Texas Hill Country
October 12, 2020
Up to No Good
Where I had stayed in El Paso was on the western end of town, so it was a matter of minutes before I got out of town and crossed into New Mexico.
Not much later, I was on a sparsely traveled highway that paralleled the USA-Mexico border, never more than five miles away. There was only one car every 20 minutes or so, and half of them were border patrol. I started seeing a lot of desert hares and nearly ran over a snake. I saw no vegetation taller than my waist. For several hours.
By the time I got to Columbus, my intended destination, I was met with a paradox. I was already tired and weak, possibly slightly dehydrated and low on calories. But it was only 2:00, and tomorrow's destination was only 45 miles away. And flat. But into an increasing wind.
I found a city park, sat down in the shade, drank a ton of water and ate. When I got on the bike half an hour later, I felt like a new man. Encouraging that I can rally like this!
Five miles later, I regretted my decision. The wind went from strong to devastating. I was getting nowhere.
Halfway to Hachita, 22 miles to go, I felt dehydrated again. I still had some water, but at the rate I was going, not enough. It wouldn't be a problem if it wasn't taking so long. What should I do?
12 miles out, I flagged down a border patrol car.
"Do you have water?"
"All I've got is this jug I've been sippin' on." He held up an entire gallon. It was almost full.
I heartily drank about a quart. With what I had on me, that should do it. I thanked him profusely. If he hadn't given me water, I don't know what would've happened.
I finally made it to Hachita about 8:15 PM, nearly six hours after leaving Columbus. I had averaged about 8 mph on flat pavement, without taking any lengthy break. I hate headwind.
Hachita is a town with no services, but hikers and bikers are allowed to camp at the community center, where there's a water pump and a bench. Good enough! I pitched my tent behind them and rode out the desert storms that rolled through in the night.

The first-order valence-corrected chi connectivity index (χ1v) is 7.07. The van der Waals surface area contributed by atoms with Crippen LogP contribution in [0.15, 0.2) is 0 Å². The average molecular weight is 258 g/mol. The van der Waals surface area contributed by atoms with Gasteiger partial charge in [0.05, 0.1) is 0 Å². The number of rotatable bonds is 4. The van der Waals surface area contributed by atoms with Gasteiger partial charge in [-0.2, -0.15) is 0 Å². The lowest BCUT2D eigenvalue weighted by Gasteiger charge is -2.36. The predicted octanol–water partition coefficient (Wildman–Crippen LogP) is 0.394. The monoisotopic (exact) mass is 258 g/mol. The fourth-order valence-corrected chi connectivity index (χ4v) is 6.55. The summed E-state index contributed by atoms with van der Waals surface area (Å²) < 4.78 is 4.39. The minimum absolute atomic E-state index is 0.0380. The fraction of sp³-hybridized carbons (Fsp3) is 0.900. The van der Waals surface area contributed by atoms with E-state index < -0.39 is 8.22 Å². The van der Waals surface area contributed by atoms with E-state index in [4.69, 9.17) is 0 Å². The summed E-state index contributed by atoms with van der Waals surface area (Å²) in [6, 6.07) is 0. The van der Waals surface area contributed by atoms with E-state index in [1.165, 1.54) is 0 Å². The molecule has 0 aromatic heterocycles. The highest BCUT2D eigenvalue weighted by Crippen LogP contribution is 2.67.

In the morning, I drank about as much water as I could stand to. I'm starting ahead this time.
The first 40 km of the day led me to a tourist trading post, the kind of place that sells postcards and $10 moccasins. They cheerfully directed me to a sink so I could fill up on water. I headed out tentatively - the first few miles off-pavement!
Right away, I had a bad feeling. The road was sand. In places deep sand, like trying to ride a bike on the beach. I swerved repeatedly, but never went over. After only a few minutes, the sand thinned out and the surface was about as good as it gets for an unpaved road. I even locked out my fork.
For the next 60 km, I was gaining elevation. So slowly you wouldn't notice, but enough to wear you down. Most of that distance was towards the NW, and just like always in New Mexico, there was a strong wind from the west. I got my butt kicked.
Flat #1. Front tire, thorn.
By the time I arrived in Silver City, I had to take a break for about 45 minutes and rally much like the day before, even though I only had 12 km to go. All of them were uphill.
Once again, that break made me feel like a new man. It's possible I'm not eating enough.
I stayed with WarmShowers hosts in Pinos Altos, a couple of retired teachers. Beer, chicken pasta, single malt scotch. Shower! Laundry! A bed even!
Big thanks to Carl and Damie. Day 2 and you've set the bar pretty high!
Already a day ahead of schedule, but already having a few problems:
- Rear wheel is out of true, and a few of its nipples are stripped.
- Rear tire's knobs occasionally brush against the rack.
- Chain looks too dry, and I forgot to bring lube.
- Not eating enough.
- Not drinking enough.
- Can't fill my water bladder all the way and get it to fit in my frame bag.
- When I fit my water bladder in my frame bag, it bulges out and hit my knee (especially the left).
- My left knee hurts.
Let's see if a much bigger rally can solve all these things!
from Great Divide